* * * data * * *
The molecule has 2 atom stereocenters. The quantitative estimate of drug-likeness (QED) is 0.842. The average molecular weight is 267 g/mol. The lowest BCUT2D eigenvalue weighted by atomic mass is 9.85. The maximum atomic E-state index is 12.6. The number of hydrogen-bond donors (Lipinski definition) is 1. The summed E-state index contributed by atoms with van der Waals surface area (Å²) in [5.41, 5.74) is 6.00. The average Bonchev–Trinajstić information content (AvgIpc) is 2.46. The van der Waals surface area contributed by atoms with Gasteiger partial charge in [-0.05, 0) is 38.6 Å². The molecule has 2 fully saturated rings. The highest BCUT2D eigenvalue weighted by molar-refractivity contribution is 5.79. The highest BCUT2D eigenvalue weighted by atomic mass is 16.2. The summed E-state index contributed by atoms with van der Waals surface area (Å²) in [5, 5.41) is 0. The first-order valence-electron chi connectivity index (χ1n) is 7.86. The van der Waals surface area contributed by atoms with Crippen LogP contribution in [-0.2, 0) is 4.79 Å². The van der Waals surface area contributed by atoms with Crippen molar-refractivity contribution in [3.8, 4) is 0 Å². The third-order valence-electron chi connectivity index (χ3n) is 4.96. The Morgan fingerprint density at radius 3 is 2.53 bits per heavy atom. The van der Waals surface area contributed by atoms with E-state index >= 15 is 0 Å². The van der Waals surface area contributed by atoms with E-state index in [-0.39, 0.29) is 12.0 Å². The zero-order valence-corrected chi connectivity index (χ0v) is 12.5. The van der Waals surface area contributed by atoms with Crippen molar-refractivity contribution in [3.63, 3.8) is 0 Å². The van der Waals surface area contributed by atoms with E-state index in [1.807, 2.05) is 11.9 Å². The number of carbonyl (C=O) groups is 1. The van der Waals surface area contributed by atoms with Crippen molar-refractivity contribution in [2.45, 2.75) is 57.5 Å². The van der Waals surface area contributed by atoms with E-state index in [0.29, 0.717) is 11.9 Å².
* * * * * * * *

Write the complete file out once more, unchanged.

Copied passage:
The molecule has 2 atom stereocenters. The quantitative estimate of drug-likeness (QED) is 0.842. The average molecular weight is 267 g/mol. The lowest BCUT2D eigenvalue weighted by atomic mass is 9.85. The maximum atomic E-state index is 12.6. The number of hydrogen-bond donors (Lipinski definition) is 1. The summed E-state index contributed by atoms with van der Waals surface area (Å²) in [5.41, 5.74) is 6.00. The average Bonchev–Trinajstić information content (AvgIpc) is 2.46. The van der Waals surface area contributed by atoms with Gasteiger partial charge in [-0.05, 0) is 38.6 Å². The molecule has 2 fully saturated rings. The highest BCUT2D eigenvalue weighted by molar-refractivity contribution is 5.79. The highest BCUT2D eigenvalue weighted by atomic mass is 16.2. The summed E-state index contributed by atoms with van der Waals surface area (Å²) in [5, 5.41) is 0. The first-order valence-electron chi connectivity index (χ1n) is 7.86. The van der Waals surface area contributed by atoms with Crippen LogP contribution in [-0.2, 0) is 4.79 Å². The van der Waals surface area contributed by atoms with Crippen molar-refractivity contribution in [3.8, 4) is 0 Å². The third-order valence-electron chi connectivity index (χ3n) is 4.96. The Morgan fingerprint density at radius 3 is 2.53 bits per heavy atom. The van der Waals surface area contributed by atoms with E-state index >= 15 is 0 Å². The van der Waals surface area contributed by atoms with E-state index in [-0.39, 0.29) is 12.0 Å². The zero-order valence-corrected chi connectivity index (χ0v) is 12.5. The van der Waals surface area contributed by atoms with Crippen molar-refractivity contribution in [3.63, 3.8) is 0 Å². The van der Waals surface area contributed by atoms with E-state index in [1.807, 2.05) is 11.9 Å². The number of carbonyl (C=O) groups is 1. The van der Waals surface area contributed by atoms with Crippen molar-refractivity contribution in [2.45, 2.75) is 57.5 Å². The van der Waals surface area contributed by atoms with E-state index in [0.29, 0.717) is 11.9 Å².